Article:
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Case Studies

Birds of a Feather Flock Together

April 21, 2017


Location – William St, Northbridge, Western Australia


Good Fortune Roast Duck House is a modern Chinese restaurant nestled right in the heart of Northbridge surrounded by a bustling commercial district including restaurants, bars, businesses and shops. The inner city suburb is characterised by dense residential and commercial building construction featuring narrow laneways in order to maximise the limited space. While the bustling nature of the area is great for the local businesses, it is distinctly the opposite for construction and deliveries, creating complications that are simply unheard of in less dense locales.


Good Fortune was being constructed on a site that was very awkward for the contractors involved. There was limited access to the site resulting in logistic complications and challenges during deliveries and installation works.


The Commercial Plumber working on the Good Fortune redevelopment initially approached us over email to request a price quote for the project. They informed us about the limited access to the work site and expressed concerns about how it might be possible to deliver and install the waste water pump station concrete liner wet wells for the restaurant.

They further informed us that, aside from the physical constraints of delivering the waste water pumping station, there would be timing challenges as well. It turned out that the construction site was in an area where the surrounding businesses had chosen to restrict major deliveries to the weekends only, making it even more difficult to get everything into the Good Fortune site.


Without surveying the site for ourselves, it would have been difficult for us to come up with a viable solution to the problem at hand, so our first order of business was to visit the site with the client. We conducted a thorough inspection of the site, taking into account all possible access points. During this meeting, we also took measurements of everything for our reference and discussed with the client in detail exactly what equipment would need to be delivered. We discussed all of the possible options and restrictions to ensure that we had a full understanding of how everything would fit together.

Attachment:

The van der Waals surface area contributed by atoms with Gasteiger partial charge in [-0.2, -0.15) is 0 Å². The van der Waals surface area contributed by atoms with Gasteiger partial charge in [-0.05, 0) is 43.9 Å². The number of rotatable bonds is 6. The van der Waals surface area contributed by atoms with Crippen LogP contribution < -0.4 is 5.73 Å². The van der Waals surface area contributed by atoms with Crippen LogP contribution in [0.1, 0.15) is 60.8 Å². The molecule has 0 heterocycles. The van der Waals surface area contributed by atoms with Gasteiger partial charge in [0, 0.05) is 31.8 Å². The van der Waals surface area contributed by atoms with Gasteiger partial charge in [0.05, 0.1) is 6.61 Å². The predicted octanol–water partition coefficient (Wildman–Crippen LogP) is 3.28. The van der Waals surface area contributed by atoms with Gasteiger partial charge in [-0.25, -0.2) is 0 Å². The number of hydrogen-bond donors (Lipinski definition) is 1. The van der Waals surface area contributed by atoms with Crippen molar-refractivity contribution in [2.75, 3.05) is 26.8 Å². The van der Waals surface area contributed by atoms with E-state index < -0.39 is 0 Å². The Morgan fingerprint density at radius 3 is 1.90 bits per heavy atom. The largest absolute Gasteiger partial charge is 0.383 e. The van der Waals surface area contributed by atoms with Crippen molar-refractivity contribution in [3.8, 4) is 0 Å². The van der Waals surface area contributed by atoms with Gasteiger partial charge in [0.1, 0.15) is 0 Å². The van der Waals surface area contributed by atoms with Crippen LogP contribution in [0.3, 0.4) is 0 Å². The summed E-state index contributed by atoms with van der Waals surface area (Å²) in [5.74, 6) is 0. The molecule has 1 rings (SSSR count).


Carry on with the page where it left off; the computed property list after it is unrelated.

We took the time to get in touch with various logistics companies in an attempt to come up with a solution. In the end, we were able to deliver the concrete pump station using a specialised vehicle. This vehicle had the ability to gain access to the site location, despite the inconvenient access, in order to get the pump as close to the intended installation location as possible. The transport vehicle was also equipped with a compact rear-mount crane, enabling us to safely lift the seven tonnes of concrete within the extremely confined space.


Working in conjunction with the client, we made arrangements to have the equipment delivered early on a Saturday morning. During the delivery process, timing was crucial, as the limited access time period would also be utilised for deliveries from other suppliers throughout the day. The early morning delivery time would also give us the maximum amount of time necessary to work with the equipment at the site. Our team was on hand personally to oversee everything and ensure that it all went according to plan.

In the end, we were safely able to manoeuvre the equipment into position within the confines of the environment and the tight time frame. Local businesses were unaffected, and our time and expense-saving operations will benefit the customer in both the near and more distant future.

Would you like to know more about our waste water pumping stations, please contact the team at Allied Pumps today.

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